Eugene P. Wigner: The miracle of the appropriateness of the language of mathematics for the formulation of the laws of physics is a wonderful gift that we neither understand nor deserve. We should be grateful for it and hope that it will remain valid in future research and that it will extend, for better or for worse, to our pleasure, even though perhaps also to our bafflement, to wide branches of learning.

And we should be grateful for everybody who tries their best to translate this language for us, who won’t get tired to read us the scientific papers in their field in our language, and in a way that we can at least share their enthusiasm for the deep-rooted greed in us humans to search after the ultimate truths. However, these publications are not scientific, which is why they are not acceptable sources for us on Enjoy them, but don’t mistake them for real science.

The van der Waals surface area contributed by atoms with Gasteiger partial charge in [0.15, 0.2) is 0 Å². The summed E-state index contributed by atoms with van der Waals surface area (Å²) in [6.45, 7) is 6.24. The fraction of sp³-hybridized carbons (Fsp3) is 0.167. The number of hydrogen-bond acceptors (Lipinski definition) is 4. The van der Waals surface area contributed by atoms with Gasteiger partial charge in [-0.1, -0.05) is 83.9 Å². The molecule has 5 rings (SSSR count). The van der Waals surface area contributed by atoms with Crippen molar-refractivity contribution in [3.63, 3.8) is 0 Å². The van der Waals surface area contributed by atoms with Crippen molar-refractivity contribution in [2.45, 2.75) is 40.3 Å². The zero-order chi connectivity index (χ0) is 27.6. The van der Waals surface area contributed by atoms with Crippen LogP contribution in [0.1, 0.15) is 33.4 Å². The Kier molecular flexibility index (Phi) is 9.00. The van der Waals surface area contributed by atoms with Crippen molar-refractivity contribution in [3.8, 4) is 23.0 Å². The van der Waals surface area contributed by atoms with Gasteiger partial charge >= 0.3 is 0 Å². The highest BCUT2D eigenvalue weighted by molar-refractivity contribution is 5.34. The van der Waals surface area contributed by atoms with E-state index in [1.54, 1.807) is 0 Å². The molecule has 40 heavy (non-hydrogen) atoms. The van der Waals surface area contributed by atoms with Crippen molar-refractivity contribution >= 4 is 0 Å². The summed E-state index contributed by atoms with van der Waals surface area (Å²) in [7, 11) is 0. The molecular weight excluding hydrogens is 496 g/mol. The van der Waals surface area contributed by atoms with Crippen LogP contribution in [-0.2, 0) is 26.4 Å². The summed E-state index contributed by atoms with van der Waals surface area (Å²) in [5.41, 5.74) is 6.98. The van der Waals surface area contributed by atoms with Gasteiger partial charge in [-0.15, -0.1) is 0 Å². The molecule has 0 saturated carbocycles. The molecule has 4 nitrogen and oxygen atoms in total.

[1] Carl E. Sagan, Image of the only scientist I know of who has explained not only the world to us but also us to the world.

[2] Richard P. Feynman, Interview about the ‘Why’ Question, Magnets

[3] Isaac Asimov, The Relativity of Wrong, The Skeptical Inquirer, Vol. 14 No. 1, Fall 1989, pp. 35-44.

[4] Eugene P. Wigner, The Unreasonable Effectiveness of Mathematics in the Natural Sciences, Communications in Pure and Applied Mathematics, Vol. 13, No. I (February 1960). New York:
John Wiley \& Sons, Inc.

[5] Berthold-Georg Englert, On Quantum Theory, Centre for Quantum Technologies and Department of Physics, National University of Singapore, Singapore, 2013

[6] Average Duration Time on a Website

[7] The History and Importance of the Riemann Hypothesis

19 replies
  1. fresh_42 says: